Voting in the Time of a Pandemic

Alan Zendell, April 7, 2020

Since becoming president, Donald Trump has in some ways been remarkably consistent. He has thumbed his nose at the rule of law and ignored the Constitution. He has attempted to nullify Congress’ oversight obligation and attacked every federal judge who declared one of his executive actions unconstitutional. He bristles at any suggestion that anyone has the right to hold him accountable.

In more subtle ways, he couldn’t be more inconsistent. He postures like a high stakes poker player, holding his cards close to his vest, lying, exaggerating, and contradicting himself, while claiming to have the most transparent administration in history. The master of insult and artless vulgarity knows no bounds when attacking people who disagree with him; yet, in recent weeks, in the heart of the coronavirus pandemic, he told Governors that if they didn’t treat him nicely, he wouldn’t talk to them. And he accuses every journalist who asks questions that challenge his decisions or address his misstatements of being nasty and not doing their jobs.

Trump is most inconsistent in the matter of state versus federal responsibility and authority. The most contentious issue in the early days of our democracy was the debate over the rights of individual states versus the reach of the federal government. This has been a constant issue during the coronavirus pandemic though Trump is neither a states’ rights advocate nor a federalist.  He possesses no political ideology beyond the accumulation of personal power. 

Even ardent Libertarians agree that the Executive has an essential role in the defense of the nation. We generally think of that in military terms, but since the administration decided to take it seriously, last week, it has been describing the fight against the pandemic as a war. Trump refers to the mobilization of resources and personnel as a military operation; yet, while he strutted as the all-knowing master of the situation, he  reneged on his responsibility to individual states, claiming it’s Governors who should be held accountable. (Remember, accountability is the most obscene word in Trump’s limited vocabulary.)

The state Governors have been the pandemic response leaders, as Trump and the federal bureaucracy in general were caught flatfooted and remained weeks behind in every decision. Trump accepted no personal responsibility for assuring that states in crisis, notably New York, but soon to be followed by others, had the resources necessary to protect their citizens. Facing rising demands and opposition, he reluctantly allowed FEMA (which he called useless early in his presidency) and the Army Corps of Engineers to do their jobs and redeployed two Navy hospital ships to help, actions for which he now claims full credit.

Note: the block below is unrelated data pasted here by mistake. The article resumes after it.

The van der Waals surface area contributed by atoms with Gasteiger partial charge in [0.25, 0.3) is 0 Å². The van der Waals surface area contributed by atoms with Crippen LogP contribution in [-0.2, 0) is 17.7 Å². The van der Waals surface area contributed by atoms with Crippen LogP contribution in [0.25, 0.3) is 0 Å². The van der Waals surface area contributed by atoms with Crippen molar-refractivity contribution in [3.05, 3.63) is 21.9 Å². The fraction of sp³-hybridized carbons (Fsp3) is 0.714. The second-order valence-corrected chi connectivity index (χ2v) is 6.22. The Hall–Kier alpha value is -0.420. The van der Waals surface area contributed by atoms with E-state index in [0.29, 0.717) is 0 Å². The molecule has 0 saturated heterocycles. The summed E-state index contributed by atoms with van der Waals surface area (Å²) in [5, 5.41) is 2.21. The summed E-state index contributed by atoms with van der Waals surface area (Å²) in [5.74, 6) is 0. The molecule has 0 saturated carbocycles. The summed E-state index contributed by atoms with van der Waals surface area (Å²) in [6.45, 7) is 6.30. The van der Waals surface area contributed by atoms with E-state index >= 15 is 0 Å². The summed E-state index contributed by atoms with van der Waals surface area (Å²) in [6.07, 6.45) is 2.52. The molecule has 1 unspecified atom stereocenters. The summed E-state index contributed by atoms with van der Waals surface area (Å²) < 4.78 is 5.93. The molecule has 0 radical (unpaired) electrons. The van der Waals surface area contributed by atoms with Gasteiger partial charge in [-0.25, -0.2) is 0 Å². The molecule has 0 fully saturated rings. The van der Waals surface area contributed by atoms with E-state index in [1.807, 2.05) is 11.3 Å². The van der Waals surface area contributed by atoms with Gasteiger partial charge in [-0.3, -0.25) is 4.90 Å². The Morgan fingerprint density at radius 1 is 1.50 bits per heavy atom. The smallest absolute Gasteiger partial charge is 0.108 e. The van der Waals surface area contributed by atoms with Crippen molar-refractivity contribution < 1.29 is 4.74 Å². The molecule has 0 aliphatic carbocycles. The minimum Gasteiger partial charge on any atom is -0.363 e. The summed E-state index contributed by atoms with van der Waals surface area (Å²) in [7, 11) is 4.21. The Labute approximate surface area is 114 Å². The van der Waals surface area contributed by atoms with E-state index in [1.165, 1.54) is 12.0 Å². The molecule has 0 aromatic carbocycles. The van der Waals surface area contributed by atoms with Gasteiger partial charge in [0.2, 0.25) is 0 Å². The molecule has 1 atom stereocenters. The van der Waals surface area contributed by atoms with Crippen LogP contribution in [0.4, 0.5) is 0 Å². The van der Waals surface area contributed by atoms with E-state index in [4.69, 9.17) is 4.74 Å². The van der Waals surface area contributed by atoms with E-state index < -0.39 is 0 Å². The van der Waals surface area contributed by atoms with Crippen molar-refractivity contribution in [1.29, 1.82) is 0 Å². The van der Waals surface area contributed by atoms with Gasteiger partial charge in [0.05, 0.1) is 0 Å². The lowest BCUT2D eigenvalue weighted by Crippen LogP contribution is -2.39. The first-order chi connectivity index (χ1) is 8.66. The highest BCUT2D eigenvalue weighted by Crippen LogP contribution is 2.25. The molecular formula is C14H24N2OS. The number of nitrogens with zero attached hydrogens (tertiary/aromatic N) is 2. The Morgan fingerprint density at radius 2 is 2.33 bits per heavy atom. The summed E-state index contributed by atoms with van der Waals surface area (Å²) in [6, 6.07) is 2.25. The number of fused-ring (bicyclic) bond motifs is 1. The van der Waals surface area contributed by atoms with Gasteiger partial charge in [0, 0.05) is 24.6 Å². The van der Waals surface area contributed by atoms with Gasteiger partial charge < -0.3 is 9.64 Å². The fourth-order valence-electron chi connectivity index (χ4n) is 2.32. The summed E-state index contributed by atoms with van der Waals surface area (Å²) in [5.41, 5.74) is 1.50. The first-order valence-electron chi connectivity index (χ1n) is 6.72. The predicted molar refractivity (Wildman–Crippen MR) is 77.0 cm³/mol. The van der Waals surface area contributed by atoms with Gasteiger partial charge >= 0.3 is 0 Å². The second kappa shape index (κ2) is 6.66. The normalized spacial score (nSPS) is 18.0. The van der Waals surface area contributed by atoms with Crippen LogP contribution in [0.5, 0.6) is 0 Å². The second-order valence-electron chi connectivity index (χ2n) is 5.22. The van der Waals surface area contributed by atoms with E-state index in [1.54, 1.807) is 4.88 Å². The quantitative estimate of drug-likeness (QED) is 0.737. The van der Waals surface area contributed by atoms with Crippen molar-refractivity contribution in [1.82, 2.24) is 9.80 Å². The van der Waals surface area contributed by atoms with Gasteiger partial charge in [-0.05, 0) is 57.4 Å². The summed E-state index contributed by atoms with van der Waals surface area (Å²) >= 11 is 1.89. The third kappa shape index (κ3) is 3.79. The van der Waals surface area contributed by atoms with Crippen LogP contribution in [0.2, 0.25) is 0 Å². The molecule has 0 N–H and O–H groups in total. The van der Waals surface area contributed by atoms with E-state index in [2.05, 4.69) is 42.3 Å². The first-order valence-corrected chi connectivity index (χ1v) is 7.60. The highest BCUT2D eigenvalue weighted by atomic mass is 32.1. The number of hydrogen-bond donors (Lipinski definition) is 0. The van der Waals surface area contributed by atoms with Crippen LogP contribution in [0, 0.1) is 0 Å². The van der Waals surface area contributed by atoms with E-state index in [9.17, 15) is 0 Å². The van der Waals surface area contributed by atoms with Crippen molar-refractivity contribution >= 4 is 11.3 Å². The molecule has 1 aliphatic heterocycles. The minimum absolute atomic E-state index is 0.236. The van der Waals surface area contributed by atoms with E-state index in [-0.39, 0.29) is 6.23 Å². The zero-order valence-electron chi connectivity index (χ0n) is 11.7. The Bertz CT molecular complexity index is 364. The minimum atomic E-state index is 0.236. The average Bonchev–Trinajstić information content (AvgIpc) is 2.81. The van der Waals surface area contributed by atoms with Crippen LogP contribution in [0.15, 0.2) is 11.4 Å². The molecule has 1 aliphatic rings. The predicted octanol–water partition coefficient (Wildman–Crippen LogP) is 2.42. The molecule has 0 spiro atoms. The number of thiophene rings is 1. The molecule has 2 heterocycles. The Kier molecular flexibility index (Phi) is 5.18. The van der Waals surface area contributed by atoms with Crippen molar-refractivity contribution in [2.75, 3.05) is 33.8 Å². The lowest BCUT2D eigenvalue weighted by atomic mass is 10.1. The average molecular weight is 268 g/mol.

The conflict between state and federal authority during the pandemic took a bizarre turn yesterday, when Wisconsin Governor Tony Evers (D) issued an executive order to postpone today’s presidential primary election and extend the deadline for absentee voting. The Republican legislature got the State Supreme Court to stay the decision, and the U. S. Supreme Court ordered the election to occur as scheduled.

The federal court, with Trump appointees in the majority, argued that Evers’ decision would disenfranchise some voters. I have no idea what that means, since forcing thousands of people into close quarters was likely to cause hundreds or thousands of new infections. What is more disenfranchising than being dead?

The Wisconsin decision occurred three weeks after Ohio Governor Mike DeWine (R) took essentially the same action because in-person voting violated CDC and state pandemic guidelines for social distancing. The difference between Ohio and Wisconsin was that Ohio’s Republican legislature supported DeWine’s decision, and when a federal court rejected it, DeWine ordered his Public Health Director to issue an emergency declaration which executed the order, ignoring the judicial decision.

Clearly, the Republican agenda changed since March. On the surface there’s no reason why Republicans care when the Democratic primary is held or who votes in it. Joe Biden looked like a sure winner, and with Bernie Sanders on the verge of conceding the nomination the primary was almost irrelevant. So why take the unusual step of rushing a Supreme Court decision in hours?

The New York Times suggests that the Wisconsin case “stands as a first test case in what both national parties expect to be a protracted fight over changing voter rules to contend with the pandemic…” Many Democrats want Trump to issue an emergency declaration authorizing mail-in voting next November in the event the pandemic still poses a major health threat. Republicans believe that would allow more people to cast ballots, and conventional wisdom says that would benefit Democrats.

If you think COVID-19 has been exciting, wait until the voting rights battle heats up. Don’t let yourself be lulled into apathy after surviving the virus. The fight over the November election could be the greatest threat our democracy has ever faced.

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3 Responses to Voting in the Time of a Pandemic

  1. A. L. Kaplan says:

    Scary. I wonder if I should order an absentee ballot now.

  2. alanpzendell says:

    I’m all for absentee voting, but it has a downside. Things are changing so fast, if you vote early, your condidate might have gotten sick or dropped out before the votes are counted.

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